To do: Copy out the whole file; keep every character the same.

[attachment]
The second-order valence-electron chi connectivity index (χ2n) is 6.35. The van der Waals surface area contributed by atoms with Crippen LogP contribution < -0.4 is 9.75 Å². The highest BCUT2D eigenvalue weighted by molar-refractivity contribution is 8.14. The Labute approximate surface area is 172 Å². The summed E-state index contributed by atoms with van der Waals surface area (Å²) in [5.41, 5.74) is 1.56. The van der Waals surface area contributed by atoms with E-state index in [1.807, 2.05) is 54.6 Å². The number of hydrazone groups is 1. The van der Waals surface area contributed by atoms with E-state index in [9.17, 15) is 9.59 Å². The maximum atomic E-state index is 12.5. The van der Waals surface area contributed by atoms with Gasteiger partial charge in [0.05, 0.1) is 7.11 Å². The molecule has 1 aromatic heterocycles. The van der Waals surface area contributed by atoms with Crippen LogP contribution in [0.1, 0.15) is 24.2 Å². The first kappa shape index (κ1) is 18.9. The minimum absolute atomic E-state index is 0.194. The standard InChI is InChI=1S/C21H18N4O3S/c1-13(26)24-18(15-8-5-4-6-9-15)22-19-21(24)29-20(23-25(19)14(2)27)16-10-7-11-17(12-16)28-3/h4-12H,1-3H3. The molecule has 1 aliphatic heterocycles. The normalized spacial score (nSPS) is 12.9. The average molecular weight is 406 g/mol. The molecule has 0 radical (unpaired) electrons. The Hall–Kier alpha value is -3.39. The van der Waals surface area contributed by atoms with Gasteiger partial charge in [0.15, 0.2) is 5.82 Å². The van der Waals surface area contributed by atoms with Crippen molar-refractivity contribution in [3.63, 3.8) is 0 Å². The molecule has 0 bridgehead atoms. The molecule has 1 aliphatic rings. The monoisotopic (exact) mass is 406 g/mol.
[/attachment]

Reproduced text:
The second-order valence-electron chi connectivity index (χ2n) is 6.35. The van der Waals surface area contributed by atoms with Crippen LogP contribution < -0.4 is 9.75 Å². The highest BCUT2D eigenvalue weighted by molar-refractivity contribution is 8.14. The Labute approximate surface area is 172 Å². The summed E-state index contributed by atoms with van der Waals surface area (Å²) in [5.41, 5.74) is 1.56. The van der Waals surface area contributed by atoms with E-state index in [1.807, 2.05) is 54.6 Å². The number of hydrazone groups is 1. The van der Waals surface area contributed by atoms with E-state index in [9.17, 15) is 9.59 Å². The maximum atomic E-state index is 12.5. The van der Waals surface area contributed by atoms with Gasteiger partial charge in [0.05, 0.1) is 7.11 Å². The molecule has 1 aromatic heterocycles. The van der Waals surface area contributed by atoms with Crippen LogP contribution in [0.1, 0.15) is 24.2 Å². The first kappa shape index (κ1) is 18.9. The minimum absolute atomic E-state index is 0.194. The standard InChI is InChI=1S/C21H18N4O3S/c1-13(26)24-18(15-8-5-4-6-9-15)22-19-21(24)29-20(23-25(19)14(2)27)16-10-7-11-17(12-16)28-3/h4-12H,1-3H3. The molecule has 1 aliphatic heterocycles. The normalized spacial score (nSPS) is 12.9. The average molecular weight is 406 g/mol. The molecule has 0 radical (unpaired) electrons. The Hall–Kier alpha value is -3.39. The van der Waals surface area contributed by atoms with Gasteiger partial charge in [0.15, 0.2) is 5.82 Å². The van der Waals surface area contributed by atoms with Crippen molar-refractivity contribution in [3.63, 3.8) is 0 Å². The molecule has 0 bridgehead atoms. The molecule has 1 aliphatic rings. The monoisotopic (exact) mass is 406 g/mol.